Corporate bond funds are open ended debt funds that invest at least 80% of their assets in the highest rated corporate bonds. Corporate bond funds use credit opportunities of the corporate debt papers to earn returns. These funds are subject to interest rate risk due to their long durations. Hence making them exposed to market volatility. The underlying securities of corporate bond funds can be both high rated and low rated securities. Therefore, the credit quality for these funds can be low, and they can have significant credit risk.
Corporate bond fund schemes are a type of debt securityies. These are the types of bonds that companies’ issue. Corporate bonds are also known as Non-Convertible Debentures (NCDs). Firms or companies raise capital for their operations, growth opportunities and future expansion. They either raise capital through debt or equity. A debt issue will not dilute any shareholding pattern and hence is most preferred by companies. Both public and private companies issue corporate bonds.
Bank loans are not always cheap and can become an expensive affair. Therefore, companies issue debentures or bonds to raise funds which is an economical alternative. Also, sometimes the company pledges its physical assets as collateral.
When one buys corporate bond security, it means that the company is borrowing money from them. Therefore, the company will repay the principal upon maturity. Also, the company pays interest on the borrowing; this is known as the coupon. Mostly, the coupon payments are made twice in a year.
Corporate bond fund category is one of the largest categories within the debt segment (9% of total debt fund’s assets). Corporate bonds are mandated to invest at least 80% of their total assets in the highest rated securities.
Also, corporate bond funds have a significant credit risk. Companies can default their payments, resulting in a loss for an investor. Often the potential incremental return may not justify the higher credit risk and higher interest rate risk.
The taxation of corporate bond funds is similar to other debt funds. Short term capital gains (investments redeemed within three years) are taxable as per the individual’s income tax slab rate. At the same time, long term capital gains (investments redeemed after three years) are taxable at 20% with indexation benefit.
The two broad categories of corporate bond fund schemes are:
Type one: Funds that invest only in debt papers with high ratings. For example, Banks and Public Sector Units (PSU).
Type two: Funds that invest in companies with slightly lower ratings. Debt papers with ‘AA-’ and below ratings.
For example, there are two bonds with different maturities. Bond X is a one-year residual maturity bond with a CRISIL ‘A’ rating and 0.60% chance of default. Bond Y is a three-year residual maturity bond with a CRISIL ‘A’ rating and 5.00% chance of default. Corporate bond funds’ portfolio manager invests the majority of the assets in the highest rated securities. However, there is a significant default risk with the other low rated securities. Therefore, this results in lower portfolio returns.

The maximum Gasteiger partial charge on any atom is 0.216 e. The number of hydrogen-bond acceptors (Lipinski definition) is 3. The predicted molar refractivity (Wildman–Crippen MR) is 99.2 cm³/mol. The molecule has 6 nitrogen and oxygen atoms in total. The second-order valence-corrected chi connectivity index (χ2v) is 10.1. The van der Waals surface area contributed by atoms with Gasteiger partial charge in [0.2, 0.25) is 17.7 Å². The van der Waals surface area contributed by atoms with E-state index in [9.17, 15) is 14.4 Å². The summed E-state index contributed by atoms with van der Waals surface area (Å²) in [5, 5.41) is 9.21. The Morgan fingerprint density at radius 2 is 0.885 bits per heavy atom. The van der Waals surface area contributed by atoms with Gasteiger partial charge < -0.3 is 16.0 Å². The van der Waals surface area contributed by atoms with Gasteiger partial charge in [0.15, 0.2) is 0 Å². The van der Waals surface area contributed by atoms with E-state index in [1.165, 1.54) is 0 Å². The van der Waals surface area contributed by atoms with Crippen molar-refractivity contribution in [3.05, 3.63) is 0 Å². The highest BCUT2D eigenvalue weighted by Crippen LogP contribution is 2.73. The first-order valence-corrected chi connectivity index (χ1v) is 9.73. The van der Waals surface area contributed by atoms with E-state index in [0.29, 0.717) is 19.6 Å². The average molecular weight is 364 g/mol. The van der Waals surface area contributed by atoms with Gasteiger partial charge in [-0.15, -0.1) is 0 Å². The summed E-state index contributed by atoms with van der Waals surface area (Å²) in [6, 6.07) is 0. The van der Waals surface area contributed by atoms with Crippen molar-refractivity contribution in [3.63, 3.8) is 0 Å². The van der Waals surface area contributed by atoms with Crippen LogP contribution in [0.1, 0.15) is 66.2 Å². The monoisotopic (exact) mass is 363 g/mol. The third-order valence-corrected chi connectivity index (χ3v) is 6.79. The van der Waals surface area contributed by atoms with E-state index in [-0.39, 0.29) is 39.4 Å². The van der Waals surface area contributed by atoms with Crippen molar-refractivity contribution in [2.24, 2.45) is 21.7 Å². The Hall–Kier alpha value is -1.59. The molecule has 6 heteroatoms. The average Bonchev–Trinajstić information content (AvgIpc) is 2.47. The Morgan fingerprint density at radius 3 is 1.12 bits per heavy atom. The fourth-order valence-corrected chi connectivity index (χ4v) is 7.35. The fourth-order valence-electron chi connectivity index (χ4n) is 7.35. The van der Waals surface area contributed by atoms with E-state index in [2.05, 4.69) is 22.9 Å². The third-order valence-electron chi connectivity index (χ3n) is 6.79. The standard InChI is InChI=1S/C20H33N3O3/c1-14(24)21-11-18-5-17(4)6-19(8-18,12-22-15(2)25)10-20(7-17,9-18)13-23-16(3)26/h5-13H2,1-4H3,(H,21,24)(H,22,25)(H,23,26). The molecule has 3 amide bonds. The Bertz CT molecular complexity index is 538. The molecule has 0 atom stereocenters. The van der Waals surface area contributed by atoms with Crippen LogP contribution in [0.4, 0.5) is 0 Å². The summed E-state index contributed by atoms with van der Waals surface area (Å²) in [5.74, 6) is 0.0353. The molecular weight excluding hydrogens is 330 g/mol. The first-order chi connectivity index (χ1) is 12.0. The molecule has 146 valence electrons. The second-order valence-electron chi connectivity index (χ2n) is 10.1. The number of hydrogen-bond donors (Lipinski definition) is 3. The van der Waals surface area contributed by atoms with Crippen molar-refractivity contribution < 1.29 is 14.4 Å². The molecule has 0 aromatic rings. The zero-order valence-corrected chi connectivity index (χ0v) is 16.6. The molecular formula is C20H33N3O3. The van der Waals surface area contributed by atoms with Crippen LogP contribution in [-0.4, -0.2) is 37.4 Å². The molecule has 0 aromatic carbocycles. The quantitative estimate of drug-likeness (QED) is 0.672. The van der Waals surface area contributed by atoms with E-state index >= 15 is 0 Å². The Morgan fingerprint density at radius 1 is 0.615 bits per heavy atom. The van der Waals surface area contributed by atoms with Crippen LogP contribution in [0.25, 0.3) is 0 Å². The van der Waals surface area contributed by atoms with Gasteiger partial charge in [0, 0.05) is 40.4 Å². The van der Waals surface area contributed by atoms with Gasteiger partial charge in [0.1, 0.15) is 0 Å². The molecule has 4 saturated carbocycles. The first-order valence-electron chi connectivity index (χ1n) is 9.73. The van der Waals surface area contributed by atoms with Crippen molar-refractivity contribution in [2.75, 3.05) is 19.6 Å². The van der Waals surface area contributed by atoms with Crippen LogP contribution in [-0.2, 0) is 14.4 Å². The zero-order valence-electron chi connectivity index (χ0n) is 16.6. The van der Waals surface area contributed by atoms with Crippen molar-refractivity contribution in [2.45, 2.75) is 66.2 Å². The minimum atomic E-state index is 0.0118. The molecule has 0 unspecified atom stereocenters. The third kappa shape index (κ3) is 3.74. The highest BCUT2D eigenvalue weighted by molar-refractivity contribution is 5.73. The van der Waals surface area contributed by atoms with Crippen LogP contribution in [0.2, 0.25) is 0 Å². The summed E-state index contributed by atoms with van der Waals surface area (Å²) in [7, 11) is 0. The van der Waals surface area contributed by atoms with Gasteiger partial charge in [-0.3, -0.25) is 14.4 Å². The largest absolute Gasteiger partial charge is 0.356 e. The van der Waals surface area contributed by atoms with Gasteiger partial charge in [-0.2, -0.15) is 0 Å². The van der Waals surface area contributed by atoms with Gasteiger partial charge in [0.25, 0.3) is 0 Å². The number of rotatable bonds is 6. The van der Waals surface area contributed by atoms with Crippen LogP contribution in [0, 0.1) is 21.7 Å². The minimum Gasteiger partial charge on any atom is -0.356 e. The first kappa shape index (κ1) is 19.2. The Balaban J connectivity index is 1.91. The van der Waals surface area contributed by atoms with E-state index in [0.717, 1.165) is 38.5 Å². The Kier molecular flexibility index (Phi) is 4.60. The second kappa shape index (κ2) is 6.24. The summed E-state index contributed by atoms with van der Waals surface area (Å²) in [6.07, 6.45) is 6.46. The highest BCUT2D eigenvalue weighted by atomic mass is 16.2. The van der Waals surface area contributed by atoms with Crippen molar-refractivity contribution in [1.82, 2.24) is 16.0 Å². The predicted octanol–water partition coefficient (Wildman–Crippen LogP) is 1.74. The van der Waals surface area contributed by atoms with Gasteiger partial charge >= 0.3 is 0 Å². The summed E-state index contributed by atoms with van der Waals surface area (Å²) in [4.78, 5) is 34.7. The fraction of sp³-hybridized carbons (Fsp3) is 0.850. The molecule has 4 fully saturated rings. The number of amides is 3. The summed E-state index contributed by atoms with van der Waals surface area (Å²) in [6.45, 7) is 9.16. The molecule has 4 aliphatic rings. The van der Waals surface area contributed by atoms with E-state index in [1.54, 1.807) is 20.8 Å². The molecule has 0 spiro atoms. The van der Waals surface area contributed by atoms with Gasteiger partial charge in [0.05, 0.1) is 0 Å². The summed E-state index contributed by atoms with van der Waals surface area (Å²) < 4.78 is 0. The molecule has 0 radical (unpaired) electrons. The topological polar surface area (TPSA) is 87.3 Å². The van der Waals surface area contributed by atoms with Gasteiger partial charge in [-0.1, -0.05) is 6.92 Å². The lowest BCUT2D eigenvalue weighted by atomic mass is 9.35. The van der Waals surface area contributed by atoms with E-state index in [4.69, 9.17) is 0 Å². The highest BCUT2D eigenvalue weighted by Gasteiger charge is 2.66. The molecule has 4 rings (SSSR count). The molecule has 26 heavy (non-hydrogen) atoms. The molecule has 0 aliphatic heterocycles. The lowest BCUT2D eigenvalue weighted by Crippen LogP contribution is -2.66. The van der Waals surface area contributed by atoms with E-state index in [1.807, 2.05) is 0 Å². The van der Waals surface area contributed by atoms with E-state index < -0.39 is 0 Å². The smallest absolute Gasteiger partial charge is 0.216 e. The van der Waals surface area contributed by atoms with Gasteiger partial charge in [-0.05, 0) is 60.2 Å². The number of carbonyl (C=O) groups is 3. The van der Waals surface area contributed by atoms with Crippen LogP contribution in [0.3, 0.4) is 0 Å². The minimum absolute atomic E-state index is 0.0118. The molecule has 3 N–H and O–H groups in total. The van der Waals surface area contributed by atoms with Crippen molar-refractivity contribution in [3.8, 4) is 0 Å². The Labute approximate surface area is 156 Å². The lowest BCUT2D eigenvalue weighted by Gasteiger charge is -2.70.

Returns of corporate bond funds depend on the portfolio of the fund. If the fund’s portfolio invests in high rated bonds and securities, the returns can be lower as the risk in them is lower. However, if the corporate debt fund invests in low rated bonds and securities, the returns can be higher, but the risk tends to be higher too.
Corporate bond funds invest in corporate debt papers. They tend to have higher maturity and hence are subject to interest rate risks. Furthermore, some debt papers that this mutual fund scheme invests in can be of poor quality, exposing them to credit risk as well.
Corporate bond funds are affected by interest rate movements. The volatility will be high when their portfolio has long duration securities and interest rates go up. Investors usually check modified duration apart from returns of the mutual fund scheme before investing in debt funds. The longer the modified duration of a corporate bond fund, the more will be the effect of interest rate changes on it and higher will be the volatility.
A corporate bond portfolio will have to invest at least 80% of its assets in corporate debt papers like bonds, debentures, commercial papers, and structured obligations. However, a portfolio manager can invest 90% of its assets in corporate debt papers. At the same time, the rest can be allocated to safer investments like government securities to maintain the risk in the portfolio.
The bond prices are affected by movements in interest rates. Bond prices will fall, if the interest rates rise and vice versa. The bond prices also change with the maturity period. Bonds are always issued below par value, and the bond issuer pays back the par value upon maturity. Investors should check how the prices vary from the par value to know the market movements.
The company issuing the bond pays interest in the form of coupon payment (usually twice a year). It is one way that the corporate bond funds earn returns. The coupon rate is a percentage of the par value.
Corporate bond funds are taxed like debt mutual funds. The investments held for less than three years will be taxable at the individual’s income tax slab rates. At the same time, investments with a tenure of more than three years are taxable at 20% with indexation benefits.
The annual return on the bond is the yield or return of the bond. The total return of the bond until maturity is called yield to maturity. Higher the yield to maturity (YTM), higher the returns.